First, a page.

The Public Health Ministry has completed the first draft of the Cannabis-Hemp Act and said it will not reclassify cannabis as a narcotic, Public Health Minister Cholnan Srikaew said on Friday.
Dr Cholnan said the new law is based on amendments to the first draft, which has 94 sections.
The new version has about 70 sections. It has been updated to address various public concerns or loopholes that allow people to use cannabis for recreational purposes, he added.
The core of the law still defines cannabis as a controlled herb, while any extract that contains more than 0.2% tetrahydrocannabinol (THC) remains listed as a narcotic.
"The minister still supports the use of cannabis for medicinal purposes but not for recreational use, so those who grow cannabis -- even for personal use -- must have permission under the new law," Mr Cholnan said.
The first version of the Cannabis and Hemp Law allowed a household to grow up to 15 plants for personal use, such as for treating some sickness. They merely needed to inform local authorities, but under the new law, they must seek permission first.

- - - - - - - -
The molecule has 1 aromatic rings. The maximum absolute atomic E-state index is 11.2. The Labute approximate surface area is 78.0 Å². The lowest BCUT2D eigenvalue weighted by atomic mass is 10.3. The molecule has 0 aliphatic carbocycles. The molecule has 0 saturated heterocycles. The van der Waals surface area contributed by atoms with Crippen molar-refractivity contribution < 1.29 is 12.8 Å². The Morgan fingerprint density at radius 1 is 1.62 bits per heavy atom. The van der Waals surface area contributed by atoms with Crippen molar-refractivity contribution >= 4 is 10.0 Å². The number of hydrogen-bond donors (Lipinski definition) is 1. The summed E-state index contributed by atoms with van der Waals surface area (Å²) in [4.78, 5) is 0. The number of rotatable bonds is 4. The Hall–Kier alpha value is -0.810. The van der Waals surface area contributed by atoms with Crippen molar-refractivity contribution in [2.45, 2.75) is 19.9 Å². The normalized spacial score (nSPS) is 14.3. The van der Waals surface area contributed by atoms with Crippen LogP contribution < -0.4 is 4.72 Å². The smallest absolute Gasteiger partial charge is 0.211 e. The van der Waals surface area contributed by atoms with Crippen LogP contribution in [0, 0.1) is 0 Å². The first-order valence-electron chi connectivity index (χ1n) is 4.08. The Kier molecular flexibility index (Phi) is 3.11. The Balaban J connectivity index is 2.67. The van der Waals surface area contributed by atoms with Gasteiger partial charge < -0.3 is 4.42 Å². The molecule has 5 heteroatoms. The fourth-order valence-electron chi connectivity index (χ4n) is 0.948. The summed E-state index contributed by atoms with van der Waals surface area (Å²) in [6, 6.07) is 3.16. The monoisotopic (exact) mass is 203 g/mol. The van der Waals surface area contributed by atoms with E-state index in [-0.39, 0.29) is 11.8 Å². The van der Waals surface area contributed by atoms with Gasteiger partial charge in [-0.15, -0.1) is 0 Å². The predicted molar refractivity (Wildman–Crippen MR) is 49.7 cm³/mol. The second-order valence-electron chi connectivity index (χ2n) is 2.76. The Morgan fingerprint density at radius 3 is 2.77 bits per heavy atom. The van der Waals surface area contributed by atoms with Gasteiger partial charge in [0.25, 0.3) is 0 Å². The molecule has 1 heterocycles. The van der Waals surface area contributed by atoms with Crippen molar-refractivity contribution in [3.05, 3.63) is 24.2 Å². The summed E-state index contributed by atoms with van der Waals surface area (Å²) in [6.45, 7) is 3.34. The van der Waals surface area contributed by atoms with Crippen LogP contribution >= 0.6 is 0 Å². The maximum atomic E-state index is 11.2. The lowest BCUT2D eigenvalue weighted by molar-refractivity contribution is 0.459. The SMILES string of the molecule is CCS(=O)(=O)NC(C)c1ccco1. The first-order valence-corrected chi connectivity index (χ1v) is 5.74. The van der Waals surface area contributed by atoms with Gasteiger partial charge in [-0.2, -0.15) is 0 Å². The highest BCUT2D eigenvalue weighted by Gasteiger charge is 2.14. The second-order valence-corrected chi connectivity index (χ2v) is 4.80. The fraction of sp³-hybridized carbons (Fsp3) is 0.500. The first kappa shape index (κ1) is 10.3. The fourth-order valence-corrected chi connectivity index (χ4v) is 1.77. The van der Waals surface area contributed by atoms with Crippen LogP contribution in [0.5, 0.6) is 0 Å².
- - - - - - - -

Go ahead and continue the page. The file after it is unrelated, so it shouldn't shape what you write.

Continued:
Cannabis shops that already have a licence can continue their business, but they need to comply with the new law, for example, by prohibiting the smoking of cannabis on their premises and not selling dried cannabis buds.
The law will also clarify which venues cannot sell or allow cannabis on their premises.
"We will not shut down all cannabis shops, but they need to comply with the law. The new law will not allow them to sell cannabis buds for people to smoke or even have equipment for customers to smoke inside their shops. In the past, we could not control the usage, but with the new law, using cannabis for recreational purposes will be prohibited," he said.
When asked if smoking cannabis at home will be illegal, he said that remains a grey area pending more public feedback.
When asked if cannabis and hemp should have separate laws, he said this issue has been raised. However, according to the current law, hemp is considered a kind of cannabis, just one with low levels of THC, he noted.
He said the ministry will create a window for the public to read the law and provide feedback by mid-December. People will have two weeks to offer their opinions, and the minister will analyse whether the law should be updated before submitting it to the cabinet.